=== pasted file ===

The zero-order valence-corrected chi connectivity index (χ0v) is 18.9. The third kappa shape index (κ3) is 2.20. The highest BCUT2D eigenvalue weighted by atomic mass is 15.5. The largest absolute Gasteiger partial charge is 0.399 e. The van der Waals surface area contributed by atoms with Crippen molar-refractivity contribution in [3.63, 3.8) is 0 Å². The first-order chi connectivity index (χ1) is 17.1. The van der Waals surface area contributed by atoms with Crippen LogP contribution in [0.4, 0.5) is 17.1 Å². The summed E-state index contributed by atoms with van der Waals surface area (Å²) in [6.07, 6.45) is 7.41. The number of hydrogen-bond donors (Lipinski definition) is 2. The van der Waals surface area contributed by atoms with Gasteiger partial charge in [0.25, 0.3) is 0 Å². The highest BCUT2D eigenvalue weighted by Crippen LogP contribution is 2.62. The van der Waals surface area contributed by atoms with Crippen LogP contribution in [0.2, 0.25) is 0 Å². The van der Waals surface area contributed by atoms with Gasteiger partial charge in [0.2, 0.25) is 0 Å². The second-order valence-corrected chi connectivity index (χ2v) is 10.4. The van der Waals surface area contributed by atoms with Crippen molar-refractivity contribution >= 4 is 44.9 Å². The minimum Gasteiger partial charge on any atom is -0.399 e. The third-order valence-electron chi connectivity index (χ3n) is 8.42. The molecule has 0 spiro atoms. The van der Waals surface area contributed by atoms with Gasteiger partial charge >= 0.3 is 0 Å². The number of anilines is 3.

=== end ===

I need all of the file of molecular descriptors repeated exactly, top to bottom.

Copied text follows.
The zero-order valence-corrected chi connectivity index (χ0v) is 18.9. The third kappa shape index (κ3) is 2.20. The highest BCUT2D eigenvalue weighted by atomic mass is 15.5. The largest absolute Gasteiger partial charge is 0.399 e. The van der Waals surface area contributed by atoms with Crippen molar-refractivity contribution in [3.63, 3.8) is 0 Å². The first-order chi connectivity index (χ1) is 17.1. The van der Waals surface area contributed by atoms with Crippen LogP contribution in [0.4, 0.5) is 17.1 Å². The summed E-state index contributed by atoms with van der Waals surface area (Å²) in [6.07, 6.45) is 7.41. The number of hydrogen-bond donors (Lipinski definition) is 2. The van der Waals surface area contributed by atoms with Gasteiger partial charge in [0.25, 0.3) is 0 Å². The highest BCUT2D eigenvalue weighted by Crippen LogP contribution is 2.62. The van der Waals surface area contributed by atoms with Crippen LogP contribution in [0.2, 0.25) is 0 Å². The van der Waals surface area contributed by atoms with Gasteiger partial charge in [0.2, 0.25) is 0 Å². The second-order valence-corrected chi connectivity index (χ2v) is 10.4. The van der Waals surface area contributed by atoms with Crippen molar-refractivity contribution >= 4 is 44.9 Å². The minimum Gasteiger partial charge on any atom is -0.399 e. The third-order valence-electron chi connectivity index (χ3n) is 8.42. The molecule has 0 spiro atoms. The van der Waals surface area contributed by atoms with Gasteiger partial charge >= 0.3 is 0 Å². The number of anilines is 3.